In Burlington alone, more than six dozen men, women and children received shelter in 2016 at the Transitional Living Center. Local officials say most people stay one or two nights, may have recently lost a job or are currently working.
We know that homelessness doesn’t have to be a long-term condition and should be addressed through the collaboration of local and state entities.
Homelessness is not just an issue in our area. Most recent figures from 2015 show that 27,532 people in Wisconsin received services and shelter from agencies that take part in the Homeless Management Information System. Those numbers have faces and names — they are individuals with children and some are veterans. They may be a child’s classmate or a distant relative, but all are part of the greater Wisconsin family who we want to see succeed and have a productive and happy life.
This session, I’m proud that Assembly Republicans are taking the lead on initiatives to end and prevent homelessness in Wisconsin. A package of bills is moving through the legislative process that will give more tools to help individuals gain independence and find a new home.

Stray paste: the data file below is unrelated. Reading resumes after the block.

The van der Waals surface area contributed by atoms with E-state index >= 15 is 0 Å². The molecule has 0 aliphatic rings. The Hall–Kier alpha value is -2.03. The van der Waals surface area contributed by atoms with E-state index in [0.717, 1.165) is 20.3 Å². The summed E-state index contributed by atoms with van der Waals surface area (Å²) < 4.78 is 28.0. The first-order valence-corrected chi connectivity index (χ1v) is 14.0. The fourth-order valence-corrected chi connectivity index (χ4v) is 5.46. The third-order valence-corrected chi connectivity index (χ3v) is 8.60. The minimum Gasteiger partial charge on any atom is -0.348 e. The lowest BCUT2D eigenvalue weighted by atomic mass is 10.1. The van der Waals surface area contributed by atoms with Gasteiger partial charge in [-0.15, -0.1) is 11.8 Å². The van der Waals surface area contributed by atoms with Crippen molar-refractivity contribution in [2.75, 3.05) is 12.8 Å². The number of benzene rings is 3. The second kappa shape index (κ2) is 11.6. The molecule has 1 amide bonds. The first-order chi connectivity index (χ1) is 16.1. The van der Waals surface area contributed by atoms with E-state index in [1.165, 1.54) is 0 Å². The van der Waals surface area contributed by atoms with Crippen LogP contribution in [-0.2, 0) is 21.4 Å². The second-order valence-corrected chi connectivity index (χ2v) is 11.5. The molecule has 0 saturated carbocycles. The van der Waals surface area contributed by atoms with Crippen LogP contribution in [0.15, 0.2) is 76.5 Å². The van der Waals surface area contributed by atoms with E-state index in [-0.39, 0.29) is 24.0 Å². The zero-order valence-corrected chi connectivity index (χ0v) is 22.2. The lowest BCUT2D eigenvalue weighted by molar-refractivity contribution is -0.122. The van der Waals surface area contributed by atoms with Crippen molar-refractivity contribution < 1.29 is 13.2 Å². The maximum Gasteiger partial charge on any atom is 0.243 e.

The package is made up of four bills. The first piece of legislation creates a pilot program to help connect homeless adults to permanent employment. Another pilot program helps move more families and individuals off the waiting lists for housing assistance. The third bill makes reforms to the distribution of assistance funds to areas based on need and gives greater flexibility to ensure housing grants are going to programs that work. This legislation will also allow families to move to another location in Wisconsin to find employment and continue to receive assistance. And finally, in order to coordinate these necessary services to tackle the problem, an Interagency Council on Homelessness is created within the Department of Administration. Using the input of members from agencies and advocates, the goal is to have a comprehensive approach and increased communication between the programs that assist homeless individuals statewide.
During the public hearings on the legislation, advocates told committee members that these bills will actually result in change. I’m pleased that we’re moving these initiatives forward to help the homeless find support and access the resources available to them. Assembly Republicans have been working the legislation since last fall when we made this issue a priority in our Forward Agenda.
It’s important to note that community members, local businesses, volunteers and organizations, like Transitional Living Center in Burlington, play such a vital role in helping the homeless. Now it’s time that we do what we can at the state level to bring hope to the homeless. I think we all can agree that everyone should have a place to call home.
Robin J. V
os, R-Rochester, is the speaker of the Wisconsin State Assembly.